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AN ACCOUNT OF HIS FAMILY ; OF HIS EDUCATION IN THE EARLY PART
PRINTED AT THE conFERENCE-oFFICE, 14, CITY-RoAD;
THE PREFA CE,
ONSIDERING how much the Works of the late Rev. John Wesley have been read, and how well they are known, not only in the Societies of his Connection, but by the more serious part of the Nation at large, it seems quite unnecessary to say much here in commendation of them. The topics which he treats are, in general, among the most important that can possibly come under the consideration of the human race. And his clear and concise manner of treating them is peculiarly calculated to give every attentive Reader the most just and satisfactory views of them in the fewest words, and with the least expense of time and trouble possible. His style, at the same time that it is pure and elegant, is also so luminous and clear, that the Reader must be dull of apprehension indeed, that has need to peruse any one of his sentences or paragraphs twice in order to understand it. And what is a peculiar excellence in many of his
Writings, they are addressed not merely to the understand- .
ing or judgment of the Reader, but also to his heart and
conscience, and are adapted not only to enlarge his know
ledge, but also and especially to regulate his life and trans
form his soul into the Divine image; to make him a better
man, and a better Christian. - Having, as early as the year 1725, when he was in the
twenty-second year of his age, made a resolution to dedicate WOL. I. A
all his life to God, from that period his design in writing, as well as in all his other labours and pursuits, was to glorify God and profit mankind, especially with respect to their best interests. "I have thought," says he, in the preface to his Sermons, “ that I am a creature of a day, passing through life as an arrow through the air. I am a spirit come from God, and returning to God : just hovering over the great gulph; till a few moments hence I am no more seen; I drop into an unchangeable eternity." Under a deep sense of these things, it was his continual care to work while it was day, and to serve God and his generation to the uttermost of his power. And on all Divine subjects, that he might neither be misled himself nor mislead others, his care was to keep close to the Holy Scriptures. "I want," says he, in the same place, "to know one thing, the way to heaven, to land safe on that happy shore. God himself has condescended to teach me the way: for this very end he came down from heaven. He hath written it down in a book. O give me that book At any price give me the Book of God! I sit down alone : only God is here. In his presence I open, I read his book for this end, to find the way to heaven. I lift up my heart to the Father of Lights. I meditate thereon with all the attention and earnestness of which my mind is capable. And what I thus learn, that I teach.” Such was the spirit in which he wrote most or all of his Treatises on Sacred subjects; and especially his Sermons, which, in general, are written with as great energy as clearness, and all with the benevolent design above-mentioned. "I design," says he, “ plain truth for plain people. Therefore, of set purpose, I abstain from all nice and philosophical speculations; from all perplexed and intricate reasonings; and, as far as possible, even from the shew of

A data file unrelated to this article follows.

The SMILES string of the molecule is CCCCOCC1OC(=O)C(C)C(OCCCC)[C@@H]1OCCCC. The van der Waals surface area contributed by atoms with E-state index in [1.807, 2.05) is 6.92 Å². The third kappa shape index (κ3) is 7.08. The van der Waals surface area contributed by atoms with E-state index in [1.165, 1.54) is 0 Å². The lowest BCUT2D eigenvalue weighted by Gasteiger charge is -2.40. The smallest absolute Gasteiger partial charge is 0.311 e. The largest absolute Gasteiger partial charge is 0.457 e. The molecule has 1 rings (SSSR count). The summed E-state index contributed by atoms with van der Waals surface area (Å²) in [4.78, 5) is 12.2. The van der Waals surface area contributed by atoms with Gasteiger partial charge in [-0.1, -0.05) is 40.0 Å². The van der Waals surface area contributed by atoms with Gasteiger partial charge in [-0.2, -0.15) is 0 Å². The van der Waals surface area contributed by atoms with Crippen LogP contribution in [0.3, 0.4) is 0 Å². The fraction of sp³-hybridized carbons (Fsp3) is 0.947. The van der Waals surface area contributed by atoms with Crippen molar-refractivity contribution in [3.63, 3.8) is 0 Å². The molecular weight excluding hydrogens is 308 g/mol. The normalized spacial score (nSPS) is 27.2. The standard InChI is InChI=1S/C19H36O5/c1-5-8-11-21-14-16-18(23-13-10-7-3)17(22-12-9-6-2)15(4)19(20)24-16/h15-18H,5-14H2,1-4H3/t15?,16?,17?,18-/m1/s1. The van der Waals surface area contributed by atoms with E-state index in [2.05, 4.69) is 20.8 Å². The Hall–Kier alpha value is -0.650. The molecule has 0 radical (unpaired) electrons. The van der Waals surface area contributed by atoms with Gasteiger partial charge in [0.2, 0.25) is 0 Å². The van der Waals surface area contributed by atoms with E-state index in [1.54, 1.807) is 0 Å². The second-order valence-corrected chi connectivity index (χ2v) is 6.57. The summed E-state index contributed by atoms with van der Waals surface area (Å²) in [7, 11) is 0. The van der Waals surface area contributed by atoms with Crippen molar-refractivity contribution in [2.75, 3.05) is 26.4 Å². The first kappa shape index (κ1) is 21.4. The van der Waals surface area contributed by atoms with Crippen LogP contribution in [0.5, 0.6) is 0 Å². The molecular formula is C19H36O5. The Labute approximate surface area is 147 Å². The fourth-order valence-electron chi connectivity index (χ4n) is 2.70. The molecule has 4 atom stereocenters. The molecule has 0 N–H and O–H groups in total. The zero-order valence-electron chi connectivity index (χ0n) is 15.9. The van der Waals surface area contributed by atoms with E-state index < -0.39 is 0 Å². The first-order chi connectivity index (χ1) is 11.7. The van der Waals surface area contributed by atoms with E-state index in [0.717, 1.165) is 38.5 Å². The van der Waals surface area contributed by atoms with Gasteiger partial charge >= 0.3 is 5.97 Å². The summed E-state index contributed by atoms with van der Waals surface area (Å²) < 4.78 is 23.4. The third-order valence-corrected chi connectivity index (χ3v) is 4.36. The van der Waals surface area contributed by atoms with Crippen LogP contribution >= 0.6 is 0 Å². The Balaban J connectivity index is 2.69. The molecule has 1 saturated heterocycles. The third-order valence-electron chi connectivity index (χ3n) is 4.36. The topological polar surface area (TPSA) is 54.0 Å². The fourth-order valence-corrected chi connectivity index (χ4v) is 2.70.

learning, unless in sometimes citing the Original Scriptures." The thoughts, however, in many of these Sermons, are deep and high, worthy of one who, standing on the verge of time, looked forward into eternity, which he had long and earnestly contemplated. r
His Appeals to Men of Reason and Religion have generally been considered as most masterly productions. "They were written," say his biographers, “ in the fulness of his heart: while beholding the world lying in the wicked one, he wept over it. We could almost venture to assert, that ho unprejudiced person can read them without feeling their force, and acknowledging the justice of the observations which they contain." The pious and learned Dr. Doddridge intimates that he read them with great emotion; and tells us, that having gone through them, he wrote on the back, 'How forcible arc right words !' It is certain they have convinced many persons who were before deeply prejudiced, and utterly opposed to the Methodists, and some of these men of considerable learning. - “.
We may give nearly the same character of many of his Controversial Pieces. "They were written as need required: first, to preserve those who were in danger of being seduced from the plain Religion of the Bible; and secondly, to recover those who had already fallen into the snare." His Treatise on Original Sin, is perhaps one of the most laboured of these performances: For he knew and respected the abilities of his oponent, and therefore bestowed much time and attention in a careful investigation of the subject. Whether Dr. Taylor was convinced or not, his esteem was gained; and, as he never would answer Mr. Wesley, so he always spoke of him in terms of great respect.
Indeed it has generally been acknowledged that Mr.